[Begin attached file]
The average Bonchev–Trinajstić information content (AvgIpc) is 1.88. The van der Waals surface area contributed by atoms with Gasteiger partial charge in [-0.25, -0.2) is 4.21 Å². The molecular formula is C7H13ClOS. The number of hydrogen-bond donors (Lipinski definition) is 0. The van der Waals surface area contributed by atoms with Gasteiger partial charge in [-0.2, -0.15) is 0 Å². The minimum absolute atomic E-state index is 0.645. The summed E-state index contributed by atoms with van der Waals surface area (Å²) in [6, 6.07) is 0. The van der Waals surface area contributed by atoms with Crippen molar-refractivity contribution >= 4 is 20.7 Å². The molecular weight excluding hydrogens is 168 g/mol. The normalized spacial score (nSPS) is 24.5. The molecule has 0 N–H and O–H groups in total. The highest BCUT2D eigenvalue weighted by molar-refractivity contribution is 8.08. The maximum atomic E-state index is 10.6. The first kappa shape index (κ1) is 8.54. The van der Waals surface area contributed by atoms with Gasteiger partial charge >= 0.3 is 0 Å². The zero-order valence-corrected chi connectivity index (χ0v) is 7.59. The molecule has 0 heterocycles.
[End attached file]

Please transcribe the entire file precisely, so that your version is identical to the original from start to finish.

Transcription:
The average Bonchev–Trinajstić information content (AvgIpc) is 1.88. The van der Waals surface area contributed by atoms with Gasteiger partial charge in [-0.25, -0.2) is 4.21 Å². The molecular formula is C7H13ClOS. The number of hydrogen-bond donors (Lipinski definition) is 0. The van der Waals surface area contributed by atoms with Gasteiger partial charge in [-0.2, -0.15) is 0 Å². The minimum absolute atomic E-state index is 0.645. The summed E-state index contributed by atoms with van der Waals surface area (Å²) in [6, 6.07) is 0. The van der Waals surface area contributed by atoms with Crippen molar-refractivity contribution >= 4 is 20.7 Å². The molecular weight excluding hydrogens is 168 g/mol. The normalized spacial score (nSPS) is 24.5. The molecule has 0 N–H and O–H groups in total. The highest BCUT2D eigenvalue weighted by molar-refractivity contribution is 8.08. The maximum atomic E-state index is 10.6. The first kappa shape index (κ1) is 8.54. The van der Waals surface area contributed by atoms with Gasteiger partial charge >= 0.3 is 0 Å². The zero-order valence-corrected chi connectivity index (χ0v) is 7.59. The molecule has 0 heterocycles.